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Your Brain on Joy
neuroplasticity
Harnessing the “plastic” power of your brain can help cancer thrivers and survivors neutralize the feelings of depression and anxiety that may accompany a diagnosis — no products, programs or prescriptions required.

Imagine if you could train your brain like a muscle. If, through repeated strength training, you could mitigate any fear when you hear words like “cancer” or “chemotherapy.” It might sound impossible, but this is just one use case for neuroplasticity — a wellness tool growing in popularity that involves training our brain to form new ways of thinking.

As we dive into a new year, we encounter well-intentioned reminders of mindfulness and positive thinking. But behind all of these tools, there is the brain itself; that magnificent, complex machine perched atop our spines that can do all of that, and then some. Years of research in neurology have uncovered the reality that our brains are capable of adapting to new information and action at a tremendous capacity. 

As we age, we can continue adapting and strengthening our brain even more, creating new pathways for thinking through this organ’s “plastic” nature. The word itself is a clue: “neuro,” refers to the neurons, or nerve cells, inside our brain, and “plasticity” refers to its malleability. So, what is this phenomenon and how can it be used?

“Neuroplasticity is creating new synapses in the brain or strengthening ones that can be weak,” says Professor Selena Bartlett. “A synapse is that minimal unit of neural networks in the brain that can be trained. So, neuroplasticity, meaning the brain can change with training and effort, starts with our own belief system first. What do we believe about ourselves and what do we want to create in our life?”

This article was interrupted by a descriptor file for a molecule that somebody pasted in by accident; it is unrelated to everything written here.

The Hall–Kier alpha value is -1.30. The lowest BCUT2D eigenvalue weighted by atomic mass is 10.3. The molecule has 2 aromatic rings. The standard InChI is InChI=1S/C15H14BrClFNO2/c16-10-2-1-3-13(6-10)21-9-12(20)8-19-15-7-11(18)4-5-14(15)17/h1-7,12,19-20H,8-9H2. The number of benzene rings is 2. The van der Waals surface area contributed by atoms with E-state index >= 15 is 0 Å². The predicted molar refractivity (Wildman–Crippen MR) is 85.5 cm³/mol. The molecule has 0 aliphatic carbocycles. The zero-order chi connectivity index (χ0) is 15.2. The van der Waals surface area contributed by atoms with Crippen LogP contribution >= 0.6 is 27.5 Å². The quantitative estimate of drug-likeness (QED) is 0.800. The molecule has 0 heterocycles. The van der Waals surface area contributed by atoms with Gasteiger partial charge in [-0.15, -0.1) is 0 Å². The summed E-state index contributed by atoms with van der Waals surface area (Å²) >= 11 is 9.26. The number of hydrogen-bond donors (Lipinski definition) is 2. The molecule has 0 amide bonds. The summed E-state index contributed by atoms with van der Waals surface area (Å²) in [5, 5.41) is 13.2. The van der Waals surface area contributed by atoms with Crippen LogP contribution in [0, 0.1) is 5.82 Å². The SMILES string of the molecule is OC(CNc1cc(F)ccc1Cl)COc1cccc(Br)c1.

Bartlett is a neuroscientist and professor of neurology at Queensland University of Technology in Brisbane, Australia. Her work has brought this wellness tool to a wide audience within and outside the medical community. She first became interested in the idea of neuroplasticity more than a decade ago, while running a lab at the University of California, San Francisco (UCSF). “Up until that point, most of us had been teaching everyone that the brain couldn’t be changed after the age of 25,” she says.

Bartlett has been studying the brain since 1989, but in the last two decades, major technological advancements, including functional MRIs and neuroimaging, led to a breakthrough. After years of research at UCSF, “it became clear that our brains can change across our lifespan, no matter what the situation is,” she says. 

Most notably, Bartlett’s research shows the brain can help the body recover from traumatic illness, both mentally and physically. Neurology has revealed that our health isn’t just a game of genetic-roulette, but rather a mindset and outcome we can continuously nurture. 

“To heal and to evolve are intimately linked,” says Rudolph Tanzi, PhD, in his book “Super Brain.” “Your brain is remodeling itself right now.” Tanzi is a professor of Neurology at Harvard University and a renowned thought leader in neuroscience. In his seminal book on the brain, he writes, “Neuroplasticity is better than mind over matter. It’s mind turning into matter as your thoughts create new neural growth.”

Tanzi and Bartlett’s research shows that through continual learning and repetitive action over the course of weeks and months, our brains form these new synapses, or neural networks, to communicate to the rest of our body that we are not stuck, but there are new ways out. As we actively form new neural pathways, the old ones fade. This may sound simple enough, but it takes work.

“There is no neuroplasticity without training and effort and practice,” Bartlett explains. “It’s not a 10-week fix either. The older we get, the harder it gets to maintain it for long enough to make a new habit.” Bartlett says the process can begin with small steps instead of a dramatic shift in lifestyle, as your synapses will have a more difficult time adjusting to these big changes.